Part of being a trickster is embracing whimsy. Exercise 32 involved creating a magical object: here a magic bottle. The vessel itself once held a single shot of a very high quality absinthe we drank in Prague; the herbs were still in there, along with a number of perfect tiny seashells, petals from the first roses my husband ever gave me, beads from my wedding gown, blue glitter, and a few other things. The pink flowers I ripped off a headband my stepdaughter hadn’t worn in over a year.
Envelopes made out of old maps
Exercise 34 was one of the most fun ones; I’m sorry I haven’t got a picture, because the final step was to mail the completed project to someone. It began with directions on how to cut and fold an envelope out of an old map. Fortunately, I am the kind of person who owns many old maps. Then, the reader was asked to create some strange, whimsical work of art and mail it to someone with no explanation.
My best friend Jack knew about the Tricksters’ Hat and had done one partner project with me. I cut out a large image of Abraham Lincoln’s hat and then cut and paste letters, ransom-note style, to spell, “The trickster wears many hats.” Then I cut out a couple dozen tiny images of hats, all different: baseball hats, construction hats, fishing hats, Santa hats, an astronaut’s helmet. I folded the big hat, filled it with the little ones, inked a beautiful address, and then decided, since I had the key to his place and was taking his mail in while he was out of town, to create another fake stamp and also a super-fake jeweled return address label. Then I hid it in his real mail. I’m only sorry I didn’t get to see his face when he opened it. But he appreciated it very much.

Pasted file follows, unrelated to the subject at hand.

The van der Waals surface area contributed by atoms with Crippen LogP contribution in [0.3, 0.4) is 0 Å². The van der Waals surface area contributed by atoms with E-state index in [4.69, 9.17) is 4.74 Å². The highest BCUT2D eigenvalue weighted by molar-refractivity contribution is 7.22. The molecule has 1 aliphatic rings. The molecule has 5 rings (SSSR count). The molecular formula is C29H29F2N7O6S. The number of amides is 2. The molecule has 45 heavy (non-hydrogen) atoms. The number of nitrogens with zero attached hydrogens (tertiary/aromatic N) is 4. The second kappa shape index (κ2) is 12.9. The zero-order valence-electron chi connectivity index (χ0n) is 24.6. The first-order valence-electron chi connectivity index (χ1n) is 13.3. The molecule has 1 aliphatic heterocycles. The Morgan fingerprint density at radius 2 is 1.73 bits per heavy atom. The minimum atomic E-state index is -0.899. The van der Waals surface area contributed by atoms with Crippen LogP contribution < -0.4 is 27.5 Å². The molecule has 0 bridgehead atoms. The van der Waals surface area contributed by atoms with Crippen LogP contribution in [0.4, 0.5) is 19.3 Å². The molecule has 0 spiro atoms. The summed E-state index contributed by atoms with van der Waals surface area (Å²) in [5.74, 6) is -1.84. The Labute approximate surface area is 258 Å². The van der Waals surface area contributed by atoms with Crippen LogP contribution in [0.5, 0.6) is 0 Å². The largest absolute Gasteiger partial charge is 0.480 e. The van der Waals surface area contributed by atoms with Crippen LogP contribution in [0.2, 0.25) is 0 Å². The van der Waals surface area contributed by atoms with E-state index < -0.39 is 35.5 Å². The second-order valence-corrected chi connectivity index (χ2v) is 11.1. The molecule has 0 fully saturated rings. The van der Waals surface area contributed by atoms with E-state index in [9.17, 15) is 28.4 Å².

Van Gogh’s iconic painting of Blue Irises in a Yellow Vase
It’s a really striking image, and much-copied. I love the thickness of the brush strokes, the boldness of the color.
My Blue Irises in a Yellow Vase.
Exercise 31 involved learning from others: pick a famous work, study it, learn from it, duplicate it, and then expand the project in some logical way. The example in the book suggested visiting a ballet school if, for example, your famous work was one of Degas’s.
I like the rougher look to Van Gogh’s work, how it seems sloppy, but it’s not. The colors weren’t really available to me with the materials at hand, but some of them made a nice showing there, anyway.
Orchids are hard; I’ve been trying to draw a passable orchid for years. I sketched this one slowly and then took it home to use the pastels. Somehow it looks meaty, rather than delicate, and I’m afraid there’s something the slightest bit obscene about it. Orchids are complicated.
Sketching in the gardens was so enjoyable. It’s definitely the sort of thing I want to incorporate into my artist’s life to a much greater degree.